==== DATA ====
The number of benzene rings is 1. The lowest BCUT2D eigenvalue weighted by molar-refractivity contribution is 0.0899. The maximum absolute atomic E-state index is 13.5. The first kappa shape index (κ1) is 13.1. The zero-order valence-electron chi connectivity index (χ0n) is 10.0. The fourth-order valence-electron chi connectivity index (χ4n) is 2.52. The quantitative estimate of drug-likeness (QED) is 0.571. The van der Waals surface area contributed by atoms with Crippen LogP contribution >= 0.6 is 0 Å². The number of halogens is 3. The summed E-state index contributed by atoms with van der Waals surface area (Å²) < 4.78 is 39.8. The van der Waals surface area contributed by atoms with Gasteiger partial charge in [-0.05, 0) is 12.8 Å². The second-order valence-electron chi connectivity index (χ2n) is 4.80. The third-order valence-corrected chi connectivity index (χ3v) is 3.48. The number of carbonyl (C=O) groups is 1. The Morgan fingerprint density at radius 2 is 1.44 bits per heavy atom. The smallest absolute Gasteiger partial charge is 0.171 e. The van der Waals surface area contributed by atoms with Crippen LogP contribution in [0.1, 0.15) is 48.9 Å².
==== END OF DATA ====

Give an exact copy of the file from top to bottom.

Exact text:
The number of benzene rings is 1. The lowest BCUT2D eigenvalue weighted by molar-refractivity contribution is 0.0899. The maximum absolute atomic E-state index is 13.5. The first kappa shape index (κ1) is 13.1. The zero-order valence-electron chi connectivity index (χ0n) is 10.0. The fourth-order valence-electron chi connectivity index (χ4n) is 2.52. The quantitative estimate of drug-likeness (QED) is 0.571. The van der Waals surface area contributed by atoms with Crippen LogP contribution >= 0.6 is 0 Å². The number of halogens is 3. The summed E-state index contributed by atoms with van der Waals surface area (Å²) < 4.78 is 39.8. The van der Waals surface area contributed by atoms with Gasteiger partial charge in [-0.05, 0) is 12.8 Å². The second-order valence-electron chi connectivity index (χ2n) is 4.80. The third-order valence-corrected chi connectivity index (χ3v) is 3.48. The number of carbonyl (C=O) groups is 1. The Morgan fingerprint density at radius 2 is 1.44 bits per heavy atom. The smallest absolute Gasteiger partial charge is 0.171 e. The van der Waals surface area contributed by atoms with Crippen LogP contribution in [0.1, 0.15) is 48.9 Å².